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Veterinary Homeopathy for Pets

What is homeopathy?

The practice of homeopathy has been around for over two centuries and is the second most utilized form of complementary and alternative medicine in the world. It was developed by a German Physician named Dr. Samuel Hahnemann, based on the principle of: “like cures like’”. In other words, homeopathic prescriptions are chosen for effects that best match the patient’s specific symptoms, which include mental, emotional and physical symptoms.  This is different from conventional medicine, which views disease symptoms as a part of the illness, and aims to suppress or abolish the symptoms. In contrast, homeopathy sees symptoms as the body’s reaction against an illness in the attempt to overcome it, and therefore seeks to stimulate the body’s natural responses rather than to suppress them.

Homeopathic medicines, or remedies, are derived from plant, animal or mineral substances. These substances are processed through multiple dilutions, to result in a very small concentration of the original element. This extreme dilution process actually enhances the curative properties of the medicines while the toxic side effects are lost. In fact, the aim of homeopathic treatment is to find the smallest effective dose to stimulate a healing response in the body without the risk of side effects. Homeopathic remedies are chosen with the goal of stimulating the entire body to heal itself, not to merely suppress symptoms.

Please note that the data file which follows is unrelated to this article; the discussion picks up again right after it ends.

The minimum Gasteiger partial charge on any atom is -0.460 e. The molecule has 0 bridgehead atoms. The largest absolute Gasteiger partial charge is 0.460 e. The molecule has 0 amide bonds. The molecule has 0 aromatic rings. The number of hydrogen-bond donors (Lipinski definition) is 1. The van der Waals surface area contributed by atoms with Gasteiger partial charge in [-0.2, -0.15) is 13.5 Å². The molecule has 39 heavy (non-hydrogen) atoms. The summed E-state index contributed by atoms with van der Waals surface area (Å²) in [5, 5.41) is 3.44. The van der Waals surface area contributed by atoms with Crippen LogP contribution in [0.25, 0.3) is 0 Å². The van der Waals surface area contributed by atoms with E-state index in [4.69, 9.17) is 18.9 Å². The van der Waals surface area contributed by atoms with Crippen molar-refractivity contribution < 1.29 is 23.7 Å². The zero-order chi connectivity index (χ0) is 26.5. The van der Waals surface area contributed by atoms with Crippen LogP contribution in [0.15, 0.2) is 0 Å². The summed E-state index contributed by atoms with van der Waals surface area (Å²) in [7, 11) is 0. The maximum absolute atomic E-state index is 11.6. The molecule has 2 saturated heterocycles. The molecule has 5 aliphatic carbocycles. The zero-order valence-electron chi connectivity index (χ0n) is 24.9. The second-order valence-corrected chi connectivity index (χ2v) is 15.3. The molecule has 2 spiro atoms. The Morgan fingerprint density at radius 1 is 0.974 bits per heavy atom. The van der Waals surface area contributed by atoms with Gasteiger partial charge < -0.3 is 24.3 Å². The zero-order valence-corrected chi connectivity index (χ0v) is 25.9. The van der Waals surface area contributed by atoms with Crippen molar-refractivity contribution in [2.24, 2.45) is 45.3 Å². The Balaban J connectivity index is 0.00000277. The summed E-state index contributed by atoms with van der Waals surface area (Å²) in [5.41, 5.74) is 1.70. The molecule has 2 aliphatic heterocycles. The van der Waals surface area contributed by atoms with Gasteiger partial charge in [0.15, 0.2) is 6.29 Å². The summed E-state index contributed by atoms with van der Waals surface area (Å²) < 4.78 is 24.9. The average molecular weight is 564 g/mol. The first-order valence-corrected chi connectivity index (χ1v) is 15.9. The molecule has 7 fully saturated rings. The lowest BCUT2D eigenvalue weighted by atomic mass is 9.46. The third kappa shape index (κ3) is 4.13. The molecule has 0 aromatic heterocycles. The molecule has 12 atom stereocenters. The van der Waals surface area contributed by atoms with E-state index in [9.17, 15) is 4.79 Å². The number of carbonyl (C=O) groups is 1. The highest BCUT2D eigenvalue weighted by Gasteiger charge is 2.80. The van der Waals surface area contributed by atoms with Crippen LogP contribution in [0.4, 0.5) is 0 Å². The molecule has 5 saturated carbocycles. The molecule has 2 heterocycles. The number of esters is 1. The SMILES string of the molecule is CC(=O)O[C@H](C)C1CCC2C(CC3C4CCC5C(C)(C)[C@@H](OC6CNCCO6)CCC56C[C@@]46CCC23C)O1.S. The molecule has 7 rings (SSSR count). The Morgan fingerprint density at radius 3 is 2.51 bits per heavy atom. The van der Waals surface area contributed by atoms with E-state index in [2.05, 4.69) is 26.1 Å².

Is homeopathy safe and effective for the treatment of animals?

Homeopathy is safe, effective and inexpensive. It has been widely used in dogs, cats, horses, farm animals and exotic species. Homeopathic remedies are prepared according to modern standards of quality, from pure, natural sources. They are extremely safe, do not interact or interfere with other medications (conventional or herbal), and do not cause any harm to the liver, kidneys or other organs in the body.

How are homeopathic medicines administered?

Most often, remedies are given as an oral form of medication that are placed in the mouth to be absorbed by the oral mucous membranes; i.e. the gums, tongue, or inside of the cheek. In other words, these medicines are not intended to be “swallowed”, and actually work better if allowed to absorb from the oral tissues rather than being ingested. Therefore, remedies should be given separately from food in order to get the fullest effect. A time frame of at least 5 -10 minutes away from meals should be adequate. With pets, it is typically easiest to give a liquid form of medication (with only a few drops per dose) but tablets or pellets are also an option. At the AHC, we make our liquid remedies with purified spring water (not with alcohol which is normally used for a preservative). This means the medicines have essentially no flavor, so they are generally well accepted by dogs and cats. However, with no preservative, it is important to keep these bottles of medication in the refrigerator in order to keep their efficacy for a maximum of 3 months.